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Prince Harry, Meghan greeted with drum and dance during visit to Nigeria

Prince Harry and his wife Meghan Markle visited Nigeria on Friday as part of his promotion of the Invictus Games, the sporting event he founded for wounded military veterans.

The couple arrived Friday in the Nigerian capital Abuja where they visited a school to open an event on mental health for students there.

Greeted by a drum and dance group from the Igbo ethnic group, Prince Harry and Meghan toured the Lightway Academy where they were welcomed by pupils.

“If you take anything away from today, just know that mental health affects every single person,” he told students, wearing a traditional Nigerian bead necklace around his neck.

“The more you talk about it the more you can kick stigma away.”

Meghan joined the Duke of Sussex on the stage before they left for a meeting with Nigerian military commanders as part of the Invictus programme.

“It was really cool. I just wanted to touch him,” said student Nnena Edeh, 13, as the prince left the school. “It was really inspiring.”

Prince Harry was in London on Wednesday to mark the 10th anniversary of the games. As with all his trips to the UK since he moved to the United States in 2020, his visit prompted fresh speculation over a reconciliation with his family.

Harry, a former army captain who served as a helicopter pilot in Afghanistan, founded Invictus in 2014. Since then the games have expanded, boosting rehabilitation through sports.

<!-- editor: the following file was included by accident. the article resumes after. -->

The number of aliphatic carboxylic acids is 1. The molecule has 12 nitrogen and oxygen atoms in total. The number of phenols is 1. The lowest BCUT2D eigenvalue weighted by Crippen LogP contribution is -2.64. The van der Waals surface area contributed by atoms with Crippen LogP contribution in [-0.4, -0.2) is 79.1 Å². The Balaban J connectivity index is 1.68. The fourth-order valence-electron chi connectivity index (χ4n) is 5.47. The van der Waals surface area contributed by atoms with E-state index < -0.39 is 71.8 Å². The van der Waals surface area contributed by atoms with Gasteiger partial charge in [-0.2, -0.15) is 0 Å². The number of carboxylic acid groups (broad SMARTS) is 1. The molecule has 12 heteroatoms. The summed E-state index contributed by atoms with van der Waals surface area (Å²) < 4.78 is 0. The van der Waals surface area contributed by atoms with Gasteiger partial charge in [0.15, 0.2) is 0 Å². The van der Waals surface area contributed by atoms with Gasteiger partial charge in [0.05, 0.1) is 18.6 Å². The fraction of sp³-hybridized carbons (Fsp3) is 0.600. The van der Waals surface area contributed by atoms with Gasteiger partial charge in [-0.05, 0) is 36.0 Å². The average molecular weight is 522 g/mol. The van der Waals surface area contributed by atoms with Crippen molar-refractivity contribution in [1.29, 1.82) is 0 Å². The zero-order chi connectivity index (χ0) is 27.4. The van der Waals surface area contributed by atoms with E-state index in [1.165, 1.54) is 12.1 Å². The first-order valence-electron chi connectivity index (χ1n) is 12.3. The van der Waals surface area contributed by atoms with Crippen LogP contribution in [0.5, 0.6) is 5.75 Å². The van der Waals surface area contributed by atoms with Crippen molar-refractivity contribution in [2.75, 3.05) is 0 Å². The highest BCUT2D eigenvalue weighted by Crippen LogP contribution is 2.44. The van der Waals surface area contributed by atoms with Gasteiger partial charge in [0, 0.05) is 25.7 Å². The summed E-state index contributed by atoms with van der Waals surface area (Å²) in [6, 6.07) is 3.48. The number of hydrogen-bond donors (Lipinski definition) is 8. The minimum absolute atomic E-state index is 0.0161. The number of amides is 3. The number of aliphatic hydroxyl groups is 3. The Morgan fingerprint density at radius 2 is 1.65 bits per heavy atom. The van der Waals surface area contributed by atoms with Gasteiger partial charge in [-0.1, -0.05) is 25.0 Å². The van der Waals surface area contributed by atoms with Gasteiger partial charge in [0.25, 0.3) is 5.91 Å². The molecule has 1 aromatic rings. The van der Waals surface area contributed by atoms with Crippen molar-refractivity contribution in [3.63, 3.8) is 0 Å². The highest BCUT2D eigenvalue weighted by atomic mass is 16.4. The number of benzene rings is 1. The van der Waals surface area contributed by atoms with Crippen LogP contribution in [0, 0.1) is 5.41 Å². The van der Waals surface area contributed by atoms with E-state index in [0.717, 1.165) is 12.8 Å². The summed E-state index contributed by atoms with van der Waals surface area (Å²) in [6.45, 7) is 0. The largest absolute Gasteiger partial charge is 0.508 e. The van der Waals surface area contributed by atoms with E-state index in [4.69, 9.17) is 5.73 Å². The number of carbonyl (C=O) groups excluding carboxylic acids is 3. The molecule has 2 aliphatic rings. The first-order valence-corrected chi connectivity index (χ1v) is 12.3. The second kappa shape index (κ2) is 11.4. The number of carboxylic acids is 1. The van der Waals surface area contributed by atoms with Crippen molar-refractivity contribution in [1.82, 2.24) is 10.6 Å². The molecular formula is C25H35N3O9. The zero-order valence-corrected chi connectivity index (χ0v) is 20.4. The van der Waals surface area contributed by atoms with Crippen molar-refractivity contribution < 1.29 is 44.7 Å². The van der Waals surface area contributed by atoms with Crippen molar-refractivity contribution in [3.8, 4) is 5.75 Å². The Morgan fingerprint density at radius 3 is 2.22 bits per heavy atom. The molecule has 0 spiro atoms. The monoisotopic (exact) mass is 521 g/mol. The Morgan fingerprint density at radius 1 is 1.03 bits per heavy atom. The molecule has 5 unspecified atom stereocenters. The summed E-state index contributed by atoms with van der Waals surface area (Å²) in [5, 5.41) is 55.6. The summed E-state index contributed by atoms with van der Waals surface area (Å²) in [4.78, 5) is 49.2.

Last year, former Nigerian soldier Peacemaker Azuegbulam, who lost his leg in combat, became the first African to win a gold at the games in Germany.

Nigeria’s military said on Thursday that Harry would take part in a sporting event in the capital and also travel to Kaduna in Nigeria’s northwest to visit a military hospital and speak with troops wounded in combat.

He would later travel to the country’s economic capital Lagos.

Nigeria’s military forces are battling armed groups on several fronts.

A grinding jihadist insurgency in the country’s northeast has killed more than 40,000 people and displaced another 2 million more since 2009.

In northwestern and central states, heavily armed criminal gangs known locally as bandits carry out mass kidnappings for ransom and raid villages from camps hidden deep in remote forests.

IOL.

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